It’s no secret that the original Corpse Party is an older horror game. The latest entry in the franchise is a polished version of that release and retains the original’s overall aesthetics and mechanics. What’s fascinating is that, 20 years later, Corpse Party is still a textbook case on how minimalist game design can trump titles with bloated budgets. In a genre as intricate as horror, that’s no feat to mock.
Related reading: This game is a re-release of the original Corpse Party. Matt has reviewed the most recent new entry, which landed on PlayStation Vita last year.
At first glance, Corpse Party appears to be fresh out of RPG Maker’s digital oven. It was exactly that on its first release, in fact, and this enhanced port doesn’t care to apply a façade by sprucing it up too much. Conventional wisdom says executing a dark and terrifying atmosphere in 2016 with the limitations of big-headed sprites and flat 2D tiles would be a Herculean achievement, but that doesn’t stop this one from being thoroughly upsetting.
The story’s tragic events largely take place in Heavenly Host Elementary School, a dilapidated academy that exists beyond dimensions. After a class at another (normal) school perform a farewell ritual for a lass who is transferring elsewhere, the many student protagonists and their teacher suddenly find themselves somehow transported from their own familiar school to Heavenly Host, which is slightly less modern, so to speak. By this I mean it’s a broken-down mess loaded with wandering apparitions. Human skeletons and mutilated corpses beyond recognition are ordinary sights and typically the least daunting forces you’ll have to worry about. As the children frantically search for an exit from this pit of despair, the mystery behind the school and how they wound up there gradually unravels.
The player is tasked with piloting these adolescents through downright miserable scenarios littered throughout the school’s rooms and hallways. Typically this entails solving barebones “puzzles” like finding a key in one room and using it on a door or stepping in the right spot. Yes, despite this game’s RPG Maker origins, the one thing you won’t do is face danger as an equal in some kind of turn-based skirmish. Whereas “survival” horror titles of the same period like Resident Evil granted the heroes great agency to dispose of threats firsthand, Corpse Party recognises its protagonists are vulnerable children, ill-equipped to deal with the paranormal. The game is hesitant to let its students fight back with anything other than the haste of their footsteps or quick wit; the most realistic, human response to such insurmountable hazards.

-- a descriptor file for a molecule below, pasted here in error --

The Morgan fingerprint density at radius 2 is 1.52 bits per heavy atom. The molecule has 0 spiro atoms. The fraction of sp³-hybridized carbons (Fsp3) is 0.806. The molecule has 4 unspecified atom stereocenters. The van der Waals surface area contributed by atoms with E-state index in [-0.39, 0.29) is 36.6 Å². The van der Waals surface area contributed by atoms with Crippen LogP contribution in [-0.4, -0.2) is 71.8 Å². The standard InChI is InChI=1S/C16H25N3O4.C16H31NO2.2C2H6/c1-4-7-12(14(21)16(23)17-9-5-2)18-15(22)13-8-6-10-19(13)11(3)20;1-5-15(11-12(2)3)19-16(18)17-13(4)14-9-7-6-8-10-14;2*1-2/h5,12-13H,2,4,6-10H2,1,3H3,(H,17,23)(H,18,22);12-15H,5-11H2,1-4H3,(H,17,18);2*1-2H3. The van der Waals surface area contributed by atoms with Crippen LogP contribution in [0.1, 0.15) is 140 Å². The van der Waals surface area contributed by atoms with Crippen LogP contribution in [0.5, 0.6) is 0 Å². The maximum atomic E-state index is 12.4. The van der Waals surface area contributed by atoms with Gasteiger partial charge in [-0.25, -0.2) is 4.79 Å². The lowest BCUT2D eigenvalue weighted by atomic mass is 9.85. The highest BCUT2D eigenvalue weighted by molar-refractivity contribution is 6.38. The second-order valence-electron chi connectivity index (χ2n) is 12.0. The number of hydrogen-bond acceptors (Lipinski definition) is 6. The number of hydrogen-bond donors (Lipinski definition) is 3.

Some have claimed Corpse Party would be better off converted to a more conventional visual novel format given how limited the player’s input is and there’s definitely an argument to be made there. For the most part the exploration is pointless and you'll need to follow through each chapter in a specific order, aside from a very few dialogue decisions to make; which sounds just like a visual novel, correct? However, I felt the horror theme was heightened by the act of wandering and experiencing decisions with consequences. If you mess up, the cutesy little avatar you were just manoeuvring will feel the initial pain of their death for all eternity, never to find comfort in the afterlife. No pressure or anything. Alternate chapter endings are based on authentic, movement-based reactions to specific situations. As a side note, the 3DS iteration has an edge over past releases in that there are new endings and extra chapters.
I find the on-foot exploration, however limited, actively reinforces Corpse Party’s effectiveness as a horror game. When your character inches forward he or she does so one tile at time on a fixed grid. There’s no spineless tiptoeing like a 3D game would permit, you can’t shuffle in the spot to readjust yourself, and you certainly can’t speed up. That sounds oddly stifling for a horror game, yes, but there’s something so very pure about it. The deceptively barebones 2D overhead presentation lets the player perceive the world around them and grants time for dark thoughts to marinate.
On the other hand, juggling multiple save files in a movement-based game where death is plentiful doesn’t make for a riveting game. This is almost a necessity unless you have outstanding intuition or happen to be glancing at a walkthrough (which somewhat neuters the suspense). It is quite possible to step on the wrong spot and, without warning, be saddled with a “Wrong End” from which you cannot return without resetting the chapter.
While this is an artificial design choice for conventional games and ultimately makes Corpse Party less fun to “play”, it does seem that this frustration was intended to have meaningful implications. A save slot’s eternal state of failure represents what the characters themselves experience when you botch something. In theory, it means the player’s intuition is relevant to every situation at hand; wandering willy nilly may well cause the character whose actions you’re directing to get killed. The upside is that this enhanced 3DS version lets you skip entire scenes of dialogue so catching up doesn’t take eons, but it is still more chore-like than it needs to be.